Thoughts from Denmark

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My visit to Denmark last weekend lasted a mere 30 hours, but tiny Aalborg (spelled Aalborg rather than  Århus because the Danes didn’t have the right typewriters at some moment, but also quite a controversial issue to do with anti-German sentiments etc…) was easily explored thanks to some lovely guides.

On the way I was reading preparational material: “The Almost Nearly Perfect People” by Brit Michael Booth. As I had no former experience with Denmark I was mostly struck by several things he wrote about: the incredibly high tax levels (up to 70% of a monthly pay check); the Danish word kaerste is used for both ‘taxes’ as well as ‘darling’.

Also, there were some remarks and anecdotes on Danish safety, society and equality and that people from different classes weren’t as socially seperated – both looked at from a positive as well as negative way. I got to know the notion of Jante Law, according to Wikipedia “the idea that there is a pattern of group behaviour towards individuals within Scandinavian communities that negatively portrays and criticises individual success and achievement as unworthy and inappropriate” .

The following ten rules were first published in 1933 by Aksel Sandemoose to describe this Scandinavian mindset.

1. You’re not to think you are anything special.

2. You’re not to think you are as good as we are.

3. You’re not to think you are smarter than we are.

4. You’re not to convince yourself that you are better than we are.

5. You’re not to think you know more than we do.

6. You’re not to think you are more important than we are.

7. You’re not to think you are good at anything.

8. You’re not to laugh at us.

9. You’re not to think anyone cares about you.

10. You’re not to think you can teach us anything.

Discouraging thinking a lot, yet still intriguing.

It seems rare to have a set of social norms spelled out that radically and to get baptized (categorical imperatives and golden rules just do not have the same dimension to me). I doubt that Danish people make their every decision based on it, yet the term Jante Law seemed to ring a bell to everyone.

Reminding me of a very different video of 70 years later, maybe Jante Law could be the next export hit to a very individualistic society after LEGO and Skype. Whether that is better or not – we are not to think. Or are we?

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Was Hitler a nice guy? or Curing things that are not to be cured.

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It happened again – you were at a party and you see who your friends are on the photographs.

But what was the deepest conversation you ever had? How hard would it be for the average shrink to tear you all apart? You share hobbies, tastes in music and maybe some political views. Maybe you just started talking while making fun of someone, maybe you wore some clothes that made the other one interested and then somehow you became friends.

And before you know it, you are close. You have feelings for one another. This happens so fast that it scares me at times. I mean, do I really want to become friends with someone just because they are vegetarians? How much does this say about our compability? I know, you have to start on some common ground – or a controverse where both of you discuss respectfully.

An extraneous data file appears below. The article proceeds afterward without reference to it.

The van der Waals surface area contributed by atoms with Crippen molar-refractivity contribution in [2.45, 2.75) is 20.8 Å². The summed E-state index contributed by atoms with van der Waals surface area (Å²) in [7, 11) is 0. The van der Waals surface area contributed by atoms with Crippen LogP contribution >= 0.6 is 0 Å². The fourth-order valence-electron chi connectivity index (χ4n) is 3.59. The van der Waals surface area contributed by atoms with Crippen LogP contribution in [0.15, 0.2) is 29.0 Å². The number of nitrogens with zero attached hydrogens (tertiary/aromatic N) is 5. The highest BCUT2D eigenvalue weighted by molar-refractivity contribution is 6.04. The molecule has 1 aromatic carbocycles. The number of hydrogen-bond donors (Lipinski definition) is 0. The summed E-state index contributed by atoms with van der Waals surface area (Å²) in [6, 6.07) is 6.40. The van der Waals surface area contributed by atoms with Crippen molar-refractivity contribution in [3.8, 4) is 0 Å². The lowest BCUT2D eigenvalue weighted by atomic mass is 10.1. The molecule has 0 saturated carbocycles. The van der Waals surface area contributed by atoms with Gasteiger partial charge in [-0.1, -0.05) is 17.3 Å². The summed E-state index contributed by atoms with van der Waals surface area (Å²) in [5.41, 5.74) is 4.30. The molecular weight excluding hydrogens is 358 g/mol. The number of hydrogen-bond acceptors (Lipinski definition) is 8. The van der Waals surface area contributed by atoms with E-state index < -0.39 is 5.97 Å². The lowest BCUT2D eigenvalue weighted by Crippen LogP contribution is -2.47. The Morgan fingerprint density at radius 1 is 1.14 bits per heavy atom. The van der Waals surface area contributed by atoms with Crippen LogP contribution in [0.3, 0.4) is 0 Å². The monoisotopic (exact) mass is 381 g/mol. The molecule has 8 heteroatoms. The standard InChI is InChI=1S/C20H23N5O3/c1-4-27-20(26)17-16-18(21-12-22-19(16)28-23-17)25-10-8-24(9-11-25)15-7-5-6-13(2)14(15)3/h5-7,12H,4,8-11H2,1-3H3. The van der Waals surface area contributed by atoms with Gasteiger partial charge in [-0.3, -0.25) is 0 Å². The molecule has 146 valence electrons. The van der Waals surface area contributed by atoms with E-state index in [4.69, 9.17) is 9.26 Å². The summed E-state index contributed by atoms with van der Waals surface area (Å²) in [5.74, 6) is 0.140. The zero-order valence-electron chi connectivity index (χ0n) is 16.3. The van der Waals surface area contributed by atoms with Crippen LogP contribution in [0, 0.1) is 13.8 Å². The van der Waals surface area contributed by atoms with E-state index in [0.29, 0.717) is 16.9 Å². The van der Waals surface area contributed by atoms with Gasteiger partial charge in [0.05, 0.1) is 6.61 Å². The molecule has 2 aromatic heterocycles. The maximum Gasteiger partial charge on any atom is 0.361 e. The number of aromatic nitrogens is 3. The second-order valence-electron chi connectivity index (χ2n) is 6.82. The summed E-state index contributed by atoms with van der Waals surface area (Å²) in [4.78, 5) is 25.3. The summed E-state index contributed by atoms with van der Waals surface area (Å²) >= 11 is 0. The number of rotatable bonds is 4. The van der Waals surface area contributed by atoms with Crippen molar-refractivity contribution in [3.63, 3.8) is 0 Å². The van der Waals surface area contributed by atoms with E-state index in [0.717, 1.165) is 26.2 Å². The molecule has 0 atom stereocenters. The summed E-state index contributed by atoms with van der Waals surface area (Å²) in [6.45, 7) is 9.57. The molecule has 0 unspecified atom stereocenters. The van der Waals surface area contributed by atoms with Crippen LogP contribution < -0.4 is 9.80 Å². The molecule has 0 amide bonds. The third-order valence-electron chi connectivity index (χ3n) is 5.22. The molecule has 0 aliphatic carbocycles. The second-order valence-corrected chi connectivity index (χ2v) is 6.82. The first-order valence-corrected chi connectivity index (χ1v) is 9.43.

But there is a limit. Serious issues that move you a lot are quite personal. So if people attack your statements you make on these topics, it makes you feel attacked in your personality. The world is made of many different opinions and of course nobody will ever agree 100% – but does that mean we have to accept everything we hear of someone else? The YouTuber MrRepzion made a real interesting video on this.

We live in a free world and therefore I do not have to tolerate or even accept your point of view. Especially if we are friends I will care about convincing you that my view is the right one – or experience why you see it differently. I mean, there is a reason for the things I do – so we should talk about it. It is not shoving my opinion up one’s throat – it is discussion and exchange of information. I will tell you why I like the Big Bang Theory, why I became a vegetarian or why I fight for equal rights regardless of sex(uality). And if you disagree, I want to know why. If your reason is just “it has always been like that” or, even worse,you have read it in a 2000 year old book, I just can’t consider you a reasonable discussion partner. I know that I can’t change your taste in TV series – but especially when it comes to the other two it is important for me that – as a friend – you understand and kind of agree.Because otherwise you might be an asshole.

Of course I will try to convince you – because I try to be the best person I can and therefore consider my choices as the right ones. OF COURSE I will be shocked if you say something that goes completely agains everything I believe in. And then I will consider whether we want to, or can stay friends.

I will try to illustrate my point with an example. Joopi Heesters said: Hitler was a nice person – I mean, he was nice to me. This, obviously, caused quite some upstir in the media.

Can we completely ignore something that is so bothersome about a human being? Is that a double standard? I mean, I don’t only want to hang out with the people who are like me. Whoever said opposites attract. But I don’t want to share my cookies with racists or other criminals either.

Looks like a very human dilemma.